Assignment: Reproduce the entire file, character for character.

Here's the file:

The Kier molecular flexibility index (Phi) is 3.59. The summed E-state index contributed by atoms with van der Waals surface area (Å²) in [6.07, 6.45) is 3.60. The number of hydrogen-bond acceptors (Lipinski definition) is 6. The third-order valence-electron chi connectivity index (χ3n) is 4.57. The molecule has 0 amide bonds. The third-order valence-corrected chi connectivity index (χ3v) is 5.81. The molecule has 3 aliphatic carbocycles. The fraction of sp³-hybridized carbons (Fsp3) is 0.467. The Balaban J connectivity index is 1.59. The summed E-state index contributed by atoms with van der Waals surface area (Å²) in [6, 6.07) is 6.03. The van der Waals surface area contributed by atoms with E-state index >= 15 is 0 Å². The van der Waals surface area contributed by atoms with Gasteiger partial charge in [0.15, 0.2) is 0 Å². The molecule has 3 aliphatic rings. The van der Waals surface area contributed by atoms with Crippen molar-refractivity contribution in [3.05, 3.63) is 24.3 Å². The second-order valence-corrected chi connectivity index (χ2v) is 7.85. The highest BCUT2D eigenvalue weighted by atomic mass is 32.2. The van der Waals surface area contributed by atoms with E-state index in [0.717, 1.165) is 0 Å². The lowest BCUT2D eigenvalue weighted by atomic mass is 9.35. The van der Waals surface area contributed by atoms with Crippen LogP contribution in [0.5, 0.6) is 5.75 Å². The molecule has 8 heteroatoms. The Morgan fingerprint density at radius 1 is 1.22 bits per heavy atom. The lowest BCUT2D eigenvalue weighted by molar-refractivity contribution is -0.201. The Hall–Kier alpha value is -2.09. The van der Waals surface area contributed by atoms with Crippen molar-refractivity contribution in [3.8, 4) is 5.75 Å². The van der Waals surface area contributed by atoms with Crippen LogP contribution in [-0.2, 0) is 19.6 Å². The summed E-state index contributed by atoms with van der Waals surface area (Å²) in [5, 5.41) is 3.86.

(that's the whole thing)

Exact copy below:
The Kier molecular flexibility index (Phi) is 3.59. The summed E-state index contributed by atoms with van der Waals surface area (Å²) in [6.07, 6.45) is 3.60. The number of hydrogen-bond acceptors (Lipinski definition) is 6. The third-order valence-electron chi connectivity index (χ3n) is 4.57. The molecule has 0 amide bonds. The third-order valence-corrected chi connectivity index (χ3v) is 5.81. The molecule has 3 aliphatic carbocycles. The fraction of sp³-hybridized carbons (Fsp3) is 0.467. The Balaban J connectivity index is 1.59. The summed E-state index contributed by atoms with van der Waals surface area (Å²) in [6, 6.07) is 6.03. The van der Waals surface area contributed by atoms with E-state index >= 15 is 0 Å². The van der Waals surface area contributed by atoms with Gasteiger partial charge in [0.15, 0.2) is 0 Å². The molecule has 3 aliphatic rings. The van der Waals surface area contributed by atoms with Crippen molar-refractivity contribution in [3.05, 3.63) is 24.3 Å². The second-order valence-corrected chi connectivity index (χ2v) is 7.85. The highest BCUT2D eigenvalue weighted by atomic mass is 32.2. The van der Waals surface area contributed by atoms with E-state index in [0.717, 1.165) is 0 Å². The lowest BCUT2D eigenvalue weighted by atomic mass is 9.35. The van der Waals surface area contributed by atoms with Crippen LogP contribution in [0.5, 0.6) is 5.75 Å². The molecule has 8 heteroatoms. The Morgan fingerprint density at radius 1 is 1.22 bits per heavy atom. The lowest BCUT2D eigenvalue weighted by molar-refractivity contribution is -0.201. The Hall–Kier alpha value is -2.09. The van der Waals surface area contributed by atoms with Crippen molar-refractivity contribution in [3.8, 4) is 5.75 Å². The van der Waals surface area contributed by atoms with Crippen LogP contribution in [-0.2, 0) is 19.6 Å². The summed E-state index contributed by atoms with van der Waals surface area (Å²) in [5, 5.41) is 3.86.